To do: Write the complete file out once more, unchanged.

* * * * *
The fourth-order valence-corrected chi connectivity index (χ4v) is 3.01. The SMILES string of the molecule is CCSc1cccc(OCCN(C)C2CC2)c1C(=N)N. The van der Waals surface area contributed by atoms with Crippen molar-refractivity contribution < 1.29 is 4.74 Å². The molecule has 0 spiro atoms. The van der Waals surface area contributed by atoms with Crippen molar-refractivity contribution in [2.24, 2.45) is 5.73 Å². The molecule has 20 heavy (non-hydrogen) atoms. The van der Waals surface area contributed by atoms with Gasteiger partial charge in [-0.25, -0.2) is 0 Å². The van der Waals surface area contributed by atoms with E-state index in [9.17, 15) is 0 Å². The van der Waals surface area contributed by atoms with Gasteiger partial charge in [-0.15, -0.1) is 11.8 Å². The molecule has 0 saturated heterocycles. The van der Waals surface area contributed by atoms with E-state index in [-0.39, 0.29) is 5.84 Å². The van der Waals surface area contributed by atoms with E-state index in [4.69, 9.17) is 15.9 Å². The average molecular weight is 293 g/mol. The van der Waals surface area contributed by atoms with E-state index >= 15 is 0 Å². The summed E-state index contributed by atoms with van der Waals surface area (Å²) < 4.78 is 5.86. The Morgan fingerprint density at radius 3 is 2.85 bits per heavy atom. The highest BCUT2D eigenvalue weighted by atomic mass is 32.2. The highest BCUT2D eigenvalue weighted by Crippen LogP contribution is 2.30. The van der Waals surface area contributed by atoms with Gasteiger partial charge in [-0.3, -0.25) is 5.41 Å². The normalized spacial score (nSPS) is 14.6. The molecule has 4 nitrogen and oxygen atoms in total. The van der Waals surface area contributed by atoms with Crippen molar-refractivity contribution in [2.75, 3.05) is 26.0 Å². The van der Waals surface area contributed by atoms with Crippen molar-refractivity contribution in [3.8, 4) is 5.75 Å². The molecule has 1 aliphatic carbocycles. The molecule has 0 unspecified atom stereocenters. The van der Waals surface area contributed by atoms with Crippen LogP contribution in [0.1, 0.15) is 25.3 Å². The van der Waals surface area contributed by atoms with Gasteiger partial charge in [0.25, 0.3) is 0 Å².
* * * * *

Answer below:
The fourth-order valence-corrected chi connectivity index (χ4v) is 3.01. The SMILES string of the molecule is CCSc1cccc(OCCN(C)C2CC2)c1C(=N)N. The van der Waals surface area contributed by atoms with Crippen molar-refractivity contribution < 1.29 is 4.74 Å². The molecule has 0 spiro atoms. The van der Waals surface area contributed by atoms with Crippen molar-refractivity contribution in [2.24, 2.45) is 5.73 Å². The molecule has 20 heavy (non-hydrogen) atoms. The van der Waals surface area contributed by atoms with Gasteiger partial charge in [-0.25, -0.2) is 0 Å². The van der Waals surface area contributed by atoms with E-state index in [9.17, 15) is 0 Å². The van der Waals surface area contributed by atoms with Gasteiger partial charge in [-0.15, -0.1) is 11.8 Å². The molecule has 0 saturated heterocycles. The van der Waals surface area contributed by atoms with E-state index in [-0.39, 0.29) is 5.84 Å². The van der Waals surface area contributed by atoms with E-state index in [4.69, 9.17) is 15.9 Å². The average molecular weight is 293 g/mol. The van der Waals surface area contributed by atoms with E-state index >= 15 is 0 Å². The summed E-state index contributed by atoms with van der Waals surface area (Å²) < 4.78 is 5.86. The Morgan fingerprint density at radius 3 is 2.85 bits per heavy atom. The highest BCUT2D eigenvalue weighted by atomic mass is 32.2. The highest BCUT2D eigenvalue weighted by Crippen LogP contribution is 2.30. The van der Waals surface area contributed by atoms with Gasteiger partial charge in [-0.3, -0.25) is 5.41 Å². The normalized spacial score (nSPS) is 14.6. The molecule has 4 nitrogen and oxygen atoms in total. The van der Waals surface area contributed by atoms with Crippen molar-refractivity contribution in [2.75, 3.05) is 26.0 Å². The van der Waals surface area contributed by atoms with Crippen molar-refractivity contribution in [3.8, 4) is 5.75 Å². The molecule has 1 aliphatic carbocycles. The molecule has 0 unspecified atom stereocenters. The van der Waals surface area contributed by atoms with Crippen LogP contribution in [0.1, 0.15) is 25.3 Å². The van der Waals surface area contributed by atoms with Gasteiger partial charge in [0.25, 0.3) is 0 Å².